Day 7: Thursday began with an early morning breakfast in the sunshine before school.
One of the maths teachers invited us to attend his class and experience how maths is taught here. However the work was very difficult in the grade 12 maths class and Jill found it hard to keep up. Even Amy who takes higher maths this year, found it challenging. Despite this, it was fun to work with the learners, solving the problems together. We found that the same techniques were used here as they are at home so it was easy to communicate with one another. It is true what they say- maths is the same in every language! It was also clear just how difficult the lesson can be, with only one teacher and about 70 pupils, it can be hard for everyone to get help.
There was just enough time at the end of the lesson to squeeze in some Scottish country dancing! No maths lesson would be the same without it!
After break we joined an Arts and Culture class with the Grade nines.We had a great time teaching each other traditional songs and learning some new dance moves. First Amy taught the pupils a Scottish country dance. They stood surrounding her in a circle, copying her step-by-step. They picked it up really quickly. Many of the students at Ikusasalethu really enjoy singing and dancing and are very talented in performing because of their natural rhythm and harmony. This is one of the most uplifting things about the school. The children aren’t afraid to share their talents with their classmates and many will just get up and sing or dance in front of their class without any persuasion. This creates a real happy and positive atmosphere within the school.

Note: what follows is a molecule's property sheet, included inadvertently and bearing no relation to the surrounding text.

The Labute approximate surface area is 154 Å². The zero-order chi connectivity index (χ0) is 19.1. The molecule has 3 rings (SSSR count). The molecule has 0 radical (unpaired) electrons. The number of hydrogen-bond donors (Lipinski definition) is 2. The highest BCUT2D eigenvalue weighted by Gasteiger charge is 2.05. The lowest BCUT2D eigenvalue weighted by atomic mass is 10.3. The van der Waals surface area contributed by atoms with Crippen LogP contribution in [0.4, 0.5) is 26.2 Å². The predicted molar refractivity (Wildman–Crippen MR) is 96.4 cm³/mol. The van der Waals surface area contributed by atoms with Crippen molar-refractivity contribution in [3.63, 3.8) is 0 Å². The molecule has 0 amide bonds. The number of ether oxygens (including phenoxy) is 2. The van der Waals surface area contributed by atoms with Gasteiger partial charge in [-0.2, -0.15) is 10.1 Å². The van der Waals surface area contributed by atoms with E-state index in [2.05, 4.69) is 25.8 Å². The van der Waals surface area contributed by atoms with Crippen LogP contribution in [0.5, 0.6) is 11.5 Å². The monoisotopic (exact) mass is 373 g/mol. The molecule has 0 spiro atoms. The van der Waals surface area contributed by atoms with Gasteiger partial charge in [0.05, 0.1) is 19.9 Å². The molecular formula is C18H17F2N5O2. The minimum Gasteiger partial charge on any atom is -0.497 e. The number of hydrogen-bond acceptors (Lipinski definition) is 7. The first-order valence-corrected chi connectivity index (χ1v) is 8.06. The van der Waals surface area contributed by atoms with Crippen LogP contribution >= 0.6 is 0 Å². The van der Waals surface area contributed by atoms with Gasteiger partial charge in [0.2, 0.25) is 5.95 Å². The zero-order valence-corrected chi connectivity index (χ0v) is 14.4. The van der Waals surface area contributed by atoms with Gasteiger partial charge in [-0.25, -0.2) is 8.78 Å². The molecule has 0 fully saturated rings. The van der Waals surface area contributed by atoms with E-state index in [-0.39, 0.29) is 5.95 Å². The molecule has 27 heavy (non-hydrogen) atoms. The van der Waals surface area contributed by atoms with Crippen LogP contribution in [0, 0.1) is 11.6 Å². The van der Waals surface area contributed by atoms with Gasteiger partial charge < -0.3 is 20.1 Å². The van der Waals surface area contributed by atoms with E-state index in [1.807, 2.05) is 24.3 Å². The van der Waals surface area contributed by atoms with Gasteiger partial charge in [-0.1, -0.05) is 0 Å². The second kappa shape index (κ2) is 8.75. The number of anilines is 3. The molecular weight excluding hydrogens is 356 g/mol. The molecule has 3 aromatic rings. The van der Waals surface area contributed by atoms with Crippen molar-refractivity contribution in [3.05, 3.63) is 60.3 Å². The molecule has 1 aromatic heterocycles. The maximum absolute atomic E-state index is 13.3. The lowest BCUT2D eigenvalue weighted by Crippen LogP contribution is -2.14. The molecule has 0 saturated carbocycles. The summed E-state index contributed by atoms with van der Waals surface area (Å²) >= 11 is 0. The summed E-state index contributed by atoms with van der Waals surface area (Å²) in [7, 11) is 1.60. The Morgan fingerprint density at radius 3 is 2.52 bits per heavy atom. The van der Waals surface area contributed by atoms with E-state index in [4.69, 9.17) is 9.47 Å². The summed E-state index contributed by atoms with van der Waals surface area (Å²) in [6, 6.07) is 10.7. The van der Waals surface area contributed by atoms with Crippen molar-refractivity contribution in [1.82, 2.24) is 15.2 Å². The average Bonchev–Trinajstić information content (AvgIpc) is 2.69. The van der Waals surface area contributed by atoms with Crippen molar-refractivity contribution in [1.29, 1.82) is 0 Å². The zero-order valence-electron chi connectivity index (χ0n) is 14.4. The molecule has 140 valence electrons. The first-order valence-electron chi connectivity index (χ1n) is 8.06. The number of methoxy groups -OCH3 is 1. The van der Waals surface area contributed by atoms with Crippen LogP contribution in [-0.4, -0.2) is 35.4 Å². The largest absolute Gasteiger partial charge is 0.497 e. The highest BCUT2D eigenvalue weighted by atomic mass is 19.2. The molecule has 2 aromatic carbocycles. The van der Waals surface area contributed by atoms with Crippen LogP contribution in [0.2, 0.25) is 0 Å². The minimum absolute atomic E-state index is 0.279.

Then it was our turn to learn. Their Zulu dances contain a lot of high kicks and spins which meant that Jill spent a lot of the time being the cameraman! We learned one of their dances before a dance-off broke out within the class; Girls against Boys! At first the boys were quite shy but after the girls performed a few traditional dances, it was game on! We were told that many of the children are taught these dances and songs from a young age and this is used as a form of entertainment. It is their way of expressing their culture and history and we loved sharing this with them!
The rest of the day was spent visiting different classes, answering more questions about Scottish life and being a part of lessons.
The evening was spent resting- we were all exhausted!